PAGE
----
Strawberry tree

Another Lusitanian tree we encountered was the strawberry tree, which apparently is a member of the heather family, but grows to tree height in our West Cork climate. There was some discussion about the edibility of the fruit – it’s supposed to taste fig-like, but only one person present had tasted it and wasn’t recommending the experience. The examples we saw hadn’t ripened yet – it really does have the hue of a strawberry once fully ripe.

Walkers reflected

Walkers are reflected in the stream that flowed along our route

A second theme of the walk was ‘alien’ species – those non-native plants that have colonised the area as a result of importing activities. In this regard, the Glengarriff Woods are facing a double whammy – the botanic gardens at Garnish, and the arboretum at Ardnagashel, ironically started by the Hutchins family. Padraig pointed us to a young myrtle tree as an example of just such an alien intruder – they belong in Chile and Argentina, not in Ireland.

Myrtle grove

The Myrtle Grove at Ardnagashel

The culprit, of course, is the famous Myrtle Grove at Ardnagashel, which we visited last year and where myrtle trees imported by a Hutchins ancestor flourish. In Glengarriff it was threatening to take over all the available space for trees and measures had to be undertaken to limit them, as they create so much shade that little can grow underneath them. It was painstaking work, but there are now very few growing actively in the Woods and they can be eliminated more easily.

Bog Myrtle

Bog Myrtle

Interestingly, there is a native myrtle – the Bog Myrtle, an aromatic shrub. We passed around crushed leaves to inhale the woodsy scent. According to my favourite wildflower source, Bog Myrtle was used to flavour beer before the advent of hops.

Fuchsia Montbretia and blackberries

Fuchsia and Montbretia (or Crocosmia) flourish in the West Cork Hedgerows, but are actually alien species

Ironically also, the colourful and attractive wayside flowers that we think of as quintessentially West Cork, Fuchsia and Montbretia, are introduced species. Rhododendron was introduced in the 19th century and is considered a terrible threat to native species in Kerry. The same is true for Gunnera (that giant rhubarb disaster that has colonised vast tracts of Connemara), and Griselinia (ubiquitous for hedging). None of them would have been known to Ellen Hutchins. As Clare Heardman pointed out, Ellen recorded over a thousand plants, with no mention of them.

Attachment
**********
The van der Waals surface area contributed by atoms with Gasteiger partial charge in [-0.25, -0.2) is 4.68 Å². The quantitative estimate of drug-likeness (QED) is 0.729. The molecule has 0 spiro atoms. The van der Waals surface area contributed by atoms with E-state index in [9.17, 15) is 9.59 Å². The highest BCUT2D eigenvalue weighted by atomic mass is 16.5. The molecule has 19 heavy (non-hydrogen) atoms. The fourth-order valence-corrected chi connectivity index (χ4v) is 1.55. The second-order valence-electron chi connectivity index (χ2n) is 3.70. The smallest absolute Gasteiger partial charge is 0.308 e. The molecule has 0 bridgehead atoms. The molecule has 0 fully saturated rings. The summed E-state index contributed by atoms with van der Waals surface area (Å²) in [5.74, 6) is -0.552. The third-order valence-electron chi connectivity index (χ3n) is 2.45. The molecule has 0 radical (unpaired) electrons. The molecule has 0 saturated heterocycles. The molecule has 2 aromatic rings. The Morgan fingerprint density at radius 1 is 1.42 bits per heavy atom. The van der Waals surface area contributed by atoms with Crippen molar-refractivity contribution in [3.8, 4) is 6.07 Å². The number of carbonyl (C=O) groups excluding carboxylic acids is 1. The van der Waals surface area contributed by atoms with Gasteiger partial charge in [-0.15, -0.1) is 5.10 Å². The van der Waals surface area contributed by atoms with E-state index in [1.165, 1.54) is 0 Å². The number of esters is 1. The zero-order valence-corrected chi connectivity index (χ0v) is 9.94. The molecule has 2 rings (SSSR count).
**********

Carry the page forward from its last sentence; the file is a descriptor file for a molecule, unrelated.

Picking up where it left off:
Holly Flowers

Ivy is just on the brink of flowering – we found one open bud after much searching

A third theme was the inter-dependence of species, both floral and faunal. About now, ivy starts to bloom, just as other flowers finish, and the ivy flower becomes an important food source for bees, moths, butterflies and other insects, such as hover flies. Unfortunately, ivy gets a bad rap for its habit of covering and damaging archaeological sites, such as medieval castles and churches and I wouldn’t have been sympathetic to it before our walk. Now I look at it in a whole new light. Pollinators also depend on holly, and the berries can also be a food source for field mice.

Royal Fern

The Royal Fern – an unusual native fern

There are a huge number of native plant species in Glengarriff Wood, and the conservation work that goes on there is of national importance. Padraig pointed out the filmy ferns that grow here and are rarely found in the rest of Ireland. He also showed us the native Royal Fern, which is unusual in that the spores grow not on the underneath of the fronds but on separate stalks.

filmy ferns

Filmy Ferns

Howard introduced us to a macro-lichen that, because the underneath bears a resemblance to lung tissue, was once tried as a cure for breathing ailments. Lichens, of course, are normally microscopically tiny, so an enormous one like this is rare, and exciting to visiting lichen-specialists. Like ivy, I gained a new appreciation for lichens – up to now, my normal emotion in regards to lichen has been frustration, since it functions to obscure rock art and stone carvings.

Large lichens like this one are very unusual, but Glengarriff Woods provide perfect conditions for them